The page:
By Derrick Perkins (Image/City of Alexandria)
Residents remain apprehensive about a waterfront hotel in the 200 block of S. Union St., but city councilors green-lighted the project with a 6-0 vote Saturday.
The five-story, 120-room boutique hotel proposed by Carr City Centers — more commonly known as Washington-based Carr Hospitality — was in the works long before officials finished crafting the controversial waterfront redevelopment plan. That roadmap explicitly calls for at least two upscale lodges along the Potomac.
While Carr representatives have spent years working with city staff on the proposal, it marks the first major project outlined in the riverside plan to receive city council’s blessing. And that has drawn scrutiny from several local officials and residents, who wanted the undertaking delayed because they believe it sets the standard for future waterfront redevelopment.
But with assurances from city preservationist Al Cox and other planning officials that the final design would undergo more revisions before construction begins, city councilors overwhelmingly backed the project. Vice Mayor Allison Silberberg, who has criticized the waterfront plan, was out of town and did not cast a vote.
John Gosling, a former president of the Old Town Civic Association, offered perhaps the lightest criticism, pushing to see the proposed structure’s bulk reduced. The size and mass of the building have drawn opposition since the project was first unveiled.
Others had harsher words for Carr’s design.
“I grew up [near] San Quentin [State Prison in California],” said noted critic Townsend “Van” Van Fleet. “This building looks like a jail.”
Former city council candidate Bob Wood called the concept incomplete.
“What a depressing early end to our aspirations for a world-class waterfront,” he told city councilors.
Mayor Bill Euille, though, noted that many who spoke out against the project had fought the waterfront redevelopment plan tooth and nail since the very beginning. The blueprint, which was crafted after dozens of community meetings, sparked several unsuccessful court battles in recent years.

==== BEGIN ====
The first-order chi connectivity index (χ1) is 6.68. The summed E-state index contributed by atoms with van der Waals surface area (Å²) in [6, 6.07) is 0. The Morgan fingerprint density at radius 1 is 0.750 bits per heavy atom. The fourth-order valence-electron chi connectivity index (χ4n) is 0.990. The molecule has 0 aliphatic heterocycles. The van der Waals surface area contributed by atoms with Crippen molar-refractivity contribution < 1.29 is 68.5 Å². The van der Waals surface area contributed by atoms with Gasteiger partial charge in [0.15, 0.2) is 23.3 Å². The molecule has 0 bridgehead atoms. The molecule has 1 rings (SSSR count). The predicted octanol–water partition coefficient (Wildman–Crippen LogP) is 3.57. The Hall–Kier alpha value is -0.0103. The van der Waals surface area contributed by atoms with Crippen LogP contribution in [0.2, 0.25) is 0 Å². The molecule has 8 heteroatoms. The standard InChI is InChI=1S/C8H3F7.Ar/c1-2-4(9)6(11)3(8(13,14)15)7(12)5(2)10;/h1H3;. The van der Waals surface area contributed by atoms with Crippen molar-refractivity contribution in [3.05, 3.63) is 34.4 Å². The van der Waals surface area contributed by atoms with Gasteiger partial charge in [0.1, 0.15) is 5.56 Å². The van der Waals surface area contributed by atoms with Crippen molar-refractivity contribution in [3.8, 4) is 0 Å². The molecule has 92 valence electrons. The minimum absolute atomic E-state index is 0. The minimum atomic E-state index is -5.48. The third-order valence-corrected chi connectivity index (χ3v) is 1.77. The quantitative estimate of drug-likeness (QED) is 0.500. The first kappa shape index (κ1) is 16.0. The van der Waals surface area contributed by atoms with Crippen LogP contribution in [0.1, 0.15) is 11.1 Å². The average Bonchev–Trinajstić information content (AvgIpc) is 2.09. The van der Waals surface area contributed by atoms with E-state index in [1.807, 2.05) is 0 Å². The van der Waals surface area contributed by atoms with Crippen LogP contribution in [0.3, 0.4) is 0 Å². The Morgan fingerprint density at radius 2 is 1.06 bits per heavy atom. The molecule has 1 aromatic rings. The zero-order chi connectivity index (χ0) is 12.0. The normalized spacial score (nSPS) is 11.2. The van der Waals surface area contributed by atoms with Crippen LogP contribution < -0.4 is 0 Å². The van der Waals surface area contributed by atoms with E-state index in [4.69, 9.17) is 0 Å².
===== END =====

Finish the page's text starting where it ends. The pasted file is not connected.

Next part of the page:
“The folks who have a problem, it’s not with this particular project … it’s [with] the master plan, and that’s already been decided,” he said.
One lawsuit stemming from the plan’s passage remains outstanding. That should be reason enough for officials to delay approval, argued Bert Ely, of Friends of the Alexandria Waterfront, a group that grew out of early resident-led opposition efforts.
Put on the spot about the litigation, which is before the Virginia Supreme Court, City Attorney Jim Banks said the lawsuit is similar to previous legal battles that have gone City Hall’s way. But, he warned, there’s no way of knowing what the commonwealth’s top judges will say or do.
“I must always qualify [my opinion] with, ‘I am not a great prognosticator,” Banks said. “I do not have a crystal ball.”
Despite the harsh words from critics, city councilors spent most of their discussion focusing on architectural issues, building materials and other practical concerns, like valet parking. They also tweaked the package of concessions that Carr is expected to give the city in exchange for development rights. Now that it has city council’s blessing, the project will head before the board of architectural review for final approval.
Along with the hotel, Carr’s plan calls for a restaurant, a 5,000-square-foot courtyard partially open to the public and an underground parking garage. Though the first of the major redevelopment projects slated for the waterfront, it is very likely not the last.
Officials said plans are moving ahead for the two Robinson Terminal warehouses as well as for the dilapidated Beachcomber building at the foot of Prince Street.